Microsoft is reportedly making it harder for Windows 7 and Windows 8.1 users to avoid the upgrade to Windows 10.
Some users now claim that they no longer see an option in the Control Panel to install updates to their current version of Windows. Instead, a message says that the “upgrade to Windows 10 is ready,” and prompts users to “restart your PC to begin the installation.” Another user claims to have seen a countdown timer for installing Windows 10, with an option to reschedule but no way to call off the upgrade entirely.
Both upgrade tactics were reported by Josh Mayfield, whose GWX Stopper program is designed to eliminate Microsoft’s Windows 10 update notifications. In a blog post, Mayfield said GWX Stopper can’t help users who’ve seen either of the above dialogs. (The post was first spotted by ZDNet.)
If the reports are accurate and not due to user error of some kind, it’s yet another case of Microsoft trying to ramp up Windows 10 adoption by coercion rather than incentive. Microsoft has previously confirmed that it automatically downloads Windows 10 installation files without users’ permission, occupying as much as 6GB of storage space in a hidden folder. Slyly executing the installation would be the next logical step.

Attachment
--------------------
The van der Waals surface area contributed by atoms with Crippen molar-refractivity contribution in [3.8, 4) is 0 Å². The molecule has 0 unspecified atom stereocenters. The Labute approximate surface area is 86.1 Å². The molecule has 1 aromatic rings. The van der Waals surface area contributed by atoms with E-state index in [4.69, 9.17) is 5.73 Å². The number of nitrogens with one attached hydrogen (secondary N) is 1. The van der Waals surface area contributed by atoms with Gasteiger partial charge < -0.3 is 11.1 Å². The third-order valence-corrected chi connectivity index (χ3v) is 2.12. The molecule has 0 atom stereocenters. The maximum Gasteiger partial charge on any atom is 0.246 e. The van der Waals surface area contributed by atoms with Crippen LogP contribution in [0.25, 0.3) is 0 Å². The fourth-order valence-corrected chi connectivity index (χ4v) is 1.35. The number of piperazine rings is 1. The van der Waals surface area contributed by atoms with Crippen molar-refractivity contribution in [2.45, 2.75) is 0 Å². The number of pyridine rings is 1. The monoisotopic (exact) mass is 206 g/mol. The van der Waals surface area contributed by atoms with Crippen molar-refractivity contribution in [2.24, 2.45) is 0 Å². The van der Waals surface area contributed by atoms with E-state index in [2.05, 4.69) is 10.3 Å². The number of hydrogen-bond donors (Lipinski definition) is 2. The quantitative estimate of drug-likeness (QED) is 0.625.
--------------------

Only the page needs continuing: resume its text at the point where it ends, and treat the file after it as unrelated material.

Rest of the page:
Microsoft, however, claims that any installation is being done with the user's prior consent. "The image you are showing is related to existing Windows 7 and 8 customers who have already opted in to the Windows 10 upgrade and this is the last step in the process," Microsoft said in a statement to PCWorld. "Recently we added the option to reschedule the Windows 10 upgrade based on customer feedback."
Why this matters: For most people, Windows 10 should be an improvement over previous versions, but there are plenty of users who have perfectly valid reasons not to upgrade. Microsoft likes to talk about how it wants people to love Windows, but that’s not something you can force.
Updated at 9:29 AM on Oct. 15 with a statement from Microsoft.
This story, "Windows 10 upgrades reportedly appearing as mandatory for some users" was originally published by PCWorld.